Welcome to Tuesdays on the Run, where with Patty from My No-Guilt Life, Erika from MCM Mama Runs and I host a great group of writers each week. Today’s topic is my worst race (and what it taught me). I have had way more good races than bad races, but I still have had a few tough and miserable experiences. I’m proud that I finished each one and I know I’ve learned a lot from the bad races.
I’ve already posted about my first race ever which was chock full of “learning experiences” so I thought that today I’d share what I learned from my Tink Half last year. I’d had such a wonderful time at the 10k the day before that I didn’t expect any issues during the Half. I made a ton of bad decisions and paid the price. While I finished, it was a miserable slog.
- If you’re going to run a challenge (more than one race in a weekend) you actually have to train for it. I’d tried to run back to back days in training, but got injured so I just trusted in being able to train for the Half distance. After running out of steam during Tink, I decided to train differently for the Glass Slipper Challenge. Knowing that I couldn’t run back to back days in training, I followed Jeff Galloway’s suggestion of doing a speed walk on Saturday that was half of the distance of the long run on Sunday. And it made a huge difference!
- Stay off of your feet as much as possible the day before a race. It was my first trip to Disneyland and I was so hyped up from the fun of the 10K that I spent most of the day walking around Disneyland, California Adventure and the Expo. While I had a great time, I certainly didn’t set myself up for success the next day.
- Fuel properly and adequately, especially for a challenge race. I was so committed to sticking to a low carb and low calorie diet that I really didn’t eat nearly enough the day of the 10K. I just didn’t have the fuel I needed for a half marathon the next day.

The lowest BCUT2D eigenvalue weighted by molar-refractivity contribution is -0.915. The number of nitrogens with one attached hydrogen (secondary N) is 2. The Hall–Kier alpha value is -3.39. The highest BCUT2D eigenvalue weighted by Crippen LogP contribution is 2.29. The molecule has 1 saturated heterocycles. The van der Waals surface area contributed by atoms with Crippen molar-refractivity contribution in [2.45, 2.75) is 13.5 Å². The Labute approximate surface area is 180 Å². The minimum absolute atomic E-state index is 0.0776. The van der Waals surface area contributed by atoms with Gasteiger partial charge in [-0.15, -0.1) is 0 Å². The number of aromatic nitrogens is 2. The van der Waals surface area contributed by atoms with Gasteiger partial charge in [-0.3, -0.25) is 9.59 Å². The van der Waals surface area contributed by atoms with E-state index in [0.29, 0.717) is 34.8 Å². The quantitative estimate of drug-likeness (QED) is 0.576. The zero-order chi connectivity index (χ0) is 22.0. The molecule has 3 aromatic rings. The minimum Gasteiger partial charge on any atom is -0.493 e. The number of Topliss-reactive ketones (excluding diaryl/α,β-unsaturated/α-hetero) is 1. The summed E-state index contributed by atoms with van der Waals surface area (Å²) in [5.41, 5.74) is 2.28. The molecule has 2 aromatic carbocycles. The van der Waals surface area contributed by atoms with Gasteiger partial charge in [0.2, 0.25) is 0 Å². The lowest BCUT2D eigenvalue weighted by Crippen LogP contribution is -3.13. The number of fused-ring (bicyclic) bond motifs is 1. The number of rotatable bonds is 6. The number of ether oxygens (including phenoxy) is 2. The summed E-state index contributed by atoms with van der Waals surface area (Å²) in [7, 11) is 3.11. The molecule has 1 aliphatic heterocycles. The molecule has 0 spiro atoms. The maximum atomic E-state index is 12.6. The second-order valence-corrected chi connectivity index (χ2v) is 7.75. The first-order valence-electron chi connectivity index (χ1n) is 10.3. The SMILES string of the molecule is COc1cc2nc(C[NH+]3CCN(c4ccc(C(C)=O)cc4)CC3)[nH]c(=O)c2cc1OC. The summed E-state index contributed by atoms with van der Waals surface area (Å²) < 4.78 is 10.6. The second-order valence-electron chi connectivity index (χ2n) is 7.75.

- Don’t try anything new on race day. Yes, I know, I know. I already knew this logically, but I decided to try a new version of nuun that I found at the Expo. And it did not sit well at all. I didn’t read the label carefully and didn’t realize it had caffeine in it, which I had not trained with.
- Have a plan. And a backup plan. I knew I was tired on race morning and not feeling great and I couldn’t decide whether to use walk intervals or not. I decided not to set my watch for the walk intervals but to just use them if I needed them. Unfortunately, when I decided I needed them, I didn’t have the intervals going on my watch, so I had no signal to tell me to start running again. So I just didn’t. Now, if I think I might possibly need to use walk intervals, I go ahead and set my watch and just ignore the beeps if I feel good.
- Positive thinking is critical. I got in my own head during the race and decided that I wasn’t doing well and wasn’t feeling well. Since then, I heard Jeff Galloway speak about the importance of positive thinking during a race. When I’m feeling off or getting worried during I race, I repeat to myself “I’m feeling strong” and “I am feeling great”. And it really does help!